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Column: City Section athletes must take control of own future in uncertain times

Mason White (19) lifts the winning plaque as Birmingham celebrates after the 2019 City Section Open Division title game.
Mason White (19) lifts the winning plaque as Birmingham celebrates after the 2019 City Section Open Division title game.
(Jason Armond / Los Angeles Times)

It’s time for City Section athletes to rise up and take initiative in a time of uncertainty.

Since March 16, when all Los Angeles Unified School District schools were closed because of the COVID-19 pandemic, City Section athletes have been on their own. Coaches are banned from physical contact with their students until school resumes Aug. 18.

Some have stayed in contact through video conference calls. Some have participated in competitions or combines out of state or locally, willing to risk violating county health guidelines to try to impress college recruiters who are stuck on their campuses through Aug. 31.

On July 20, the California Interscholastic Federation, the governing body for high schools athletics, is supposed to announce whether any sports will take place this fall. The signs are not optimistic.

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So what are athletes supposed to do? Many have figured out innovative ways to get into shape, work on their skills and improve on their own while no one is watching. That is the greatest story to tell a college recruiter, and it’s time to tell it.

Enough of the moping. Enough of the waiting for the virus to disappear. If you’ve found ways to get better, let your coach and the recruiters know. Tell them. Show them.

It’s time to take advantage of the many ways to communicate in the 21st century. Speak directly into your cellphone camera and put together a three-minute video to tell your story of perseverance and determination.

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Let everyone know how strong you’ve gotten; how you’re taller, bigger and faster. Get a little brother or sister to hold the camera to show you lifting a big water bottle in the garage or sweating in the park while running. Tell them your grade-point average. Show them your personality and your refusal to sit at home playing video games.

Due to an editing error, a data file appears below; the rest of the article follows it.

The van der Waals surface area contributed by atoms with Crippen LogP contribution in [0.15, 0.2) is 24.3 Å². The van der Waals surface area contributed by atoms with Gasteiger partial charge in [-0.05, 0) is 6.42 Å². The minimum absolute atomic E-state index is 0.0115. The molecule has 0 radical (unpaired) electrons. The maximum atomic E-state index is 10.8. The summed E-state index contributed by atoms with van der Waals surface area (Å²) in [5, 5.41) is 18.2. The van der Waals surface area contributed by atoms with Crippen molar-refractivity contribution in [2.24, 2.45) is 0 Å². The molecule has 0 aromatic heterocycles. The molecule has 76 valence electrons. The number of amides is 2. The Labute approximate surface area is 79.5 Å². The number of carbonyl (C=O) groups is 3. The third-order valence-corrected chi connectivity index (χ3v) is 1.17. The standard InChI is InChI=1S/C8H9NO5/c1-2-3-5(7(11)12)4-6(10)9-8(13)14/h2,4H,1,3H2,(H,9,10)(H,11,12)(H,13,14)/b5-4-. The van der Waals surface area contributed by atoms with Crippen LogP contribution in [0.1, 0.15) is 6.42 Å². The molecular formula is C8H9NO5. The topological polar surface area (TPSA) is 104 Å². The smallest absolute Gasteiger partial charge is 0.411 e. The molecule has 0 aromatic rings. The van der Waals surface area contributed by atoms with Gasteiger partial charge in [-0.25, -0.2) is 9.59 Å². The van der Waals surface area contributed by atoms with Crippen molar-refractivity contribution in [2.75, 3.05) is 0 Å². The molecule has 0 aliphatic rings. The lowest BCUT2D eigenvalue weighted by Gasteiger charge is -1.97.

Most of all, reveal a personal story about overcoming adversity and show how you intend to keep fighting, keep improving and keep dreaming.

This is your resume to a college recruiter. Don’t embellish. They will check with your high school coach and immediately hit the delete button if they learn it’s not true.

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Be honest. Be direct. Be confident. Be realistic.

And it’s not just City Section athletes who need to take action. It’s Southern Section athletes too. Your high school coaches can do only so much pushing and prodding.

“The kids who somehow put in the work, they’ll be ahead of the ones who didn’t,” Rolling Hills Prep basketball coach Harvey Kitani said.

These are unprecedented times. Don’t let the uncertainty of when sports will resume dictate your future. Coaches want self-motivators on their team. There never has been a better time to show you are different.

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At a minimum, you’ll be creating a diary of this moment in time to look back on with pride. There’s also the chance a college recruiter will notice something when looking into your eyes, hearing your voice or seeing your initiative.

First, though, you have to get off the couch and start doing the work on your own. Stop waiting for an adult to yell into your ear. It’s the time to rise up on your own to create a positive path whether COVID-19 gets better or not.


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